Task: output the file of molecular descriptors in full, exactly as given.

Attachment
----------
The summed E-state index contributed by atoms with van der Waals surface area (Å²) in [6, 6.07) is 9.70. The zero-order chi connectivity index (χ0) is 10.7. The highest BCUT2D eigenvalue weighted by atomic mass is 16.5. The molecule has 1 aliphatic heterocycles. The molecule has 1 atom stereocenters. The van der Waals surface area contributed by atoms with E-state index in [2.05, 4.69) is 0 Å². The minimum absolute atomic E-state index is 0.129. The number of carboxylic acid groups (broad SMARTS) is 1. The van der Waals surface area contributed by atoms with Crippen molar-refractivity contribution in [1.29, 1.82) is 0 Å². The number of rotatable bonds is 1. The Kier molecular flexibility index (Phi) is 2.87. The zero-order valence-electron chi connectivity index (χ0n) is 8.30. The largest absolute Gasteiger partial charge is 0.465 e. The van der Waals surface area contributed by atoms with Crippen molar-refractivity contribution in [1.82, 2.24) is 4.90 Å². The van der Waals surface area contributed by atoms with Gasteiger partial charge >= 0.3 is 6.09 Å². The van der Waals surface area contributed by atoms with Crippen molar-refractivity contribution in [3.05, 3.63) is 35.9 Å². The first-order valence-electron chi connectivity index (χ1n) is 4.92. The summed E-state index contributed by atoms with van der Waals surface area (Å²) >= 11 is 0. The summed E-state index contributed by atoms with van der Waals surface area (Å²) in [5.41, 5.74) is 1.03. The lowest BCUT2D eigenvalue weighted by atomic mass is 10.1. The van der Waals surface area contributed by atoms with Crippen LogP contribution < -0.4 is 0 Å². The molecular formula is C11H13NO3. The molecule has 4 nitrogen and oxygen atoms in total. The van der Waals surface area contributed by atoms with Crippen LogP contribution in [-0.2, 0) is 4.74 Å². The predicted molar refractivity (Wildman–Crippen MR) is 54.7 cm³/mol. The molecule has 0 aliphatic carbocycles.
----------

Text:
The summed E-state index contributed by atoms with van der Waals surface area (Å²) in [6, 6.07) is 9.70. The zero-order chi connectivity index (χ0) is 10.7. The highest BCUT2D eigenvalue weighted by atomic mass is 16.5. The molecule has 1 aliphatic heterocycles. The molecule has 1 atom stereocenters. The van der Waals surface area contributed by atoms with E-state index in [2.05, 4.69) is 0 Å². The minimum absolute atomic E-state index is 0.129. The number of carboxylic acid groups (broad SMARTS) is 1. The van der Waals surface area contributed by atoms with Crippen molar-refractivity contribution in [1.29, 1.82) is 0 Å². The number of rotatable bonds is 1. The Kier molecular flexibility index (Phi) is 2.87. The zero-order valence-electron chi connectivity index (χ0n) is 8.30. The largest absolute Gasteiger partial charge is 0.465 e. The van der Waals surface area contributed by atoms with Crippen molar-refractivity contribution in [1.82, 2.24) is 4.90 Å². The van der Waals surface area contributed by atoms with Gasteiger partial charge >= 0.3 is 6.09 Å². The van der Waals surface area contributed by atoms with Crippen molar-refractivity contribution in [3.05, 3.63) is 35.9 Å². The first-order valence-electron chi connectivity index (χ1n) is 4.92. The summed E-state index contributed by atoms with van der Waals surface area (Å²) >= 11 is 0. The summed E-state index contributed by atoms with van der Waals surface area (Å²) in [5.41, 5.74) is 1.03. The lowest BCUT2D eigenvalue weighted by atomic mass is 10.1. The van der Waals surface area contributed by atoms with Crippen LogP contribution < -0.4 is 0 Å². The molecular formula is C11H13NO3. The molecule has 4 nitrogen and oxygen atoms in total. The van der Waals surface area contributed by atoms with Crippen LogP contribution in [-0.2, 0) is 4.74 Å². The predicted molar refractivity (Wildman–Crippen MR) is 54.7 cm³/mol. The molecule has 0 aliphatic carbocycles.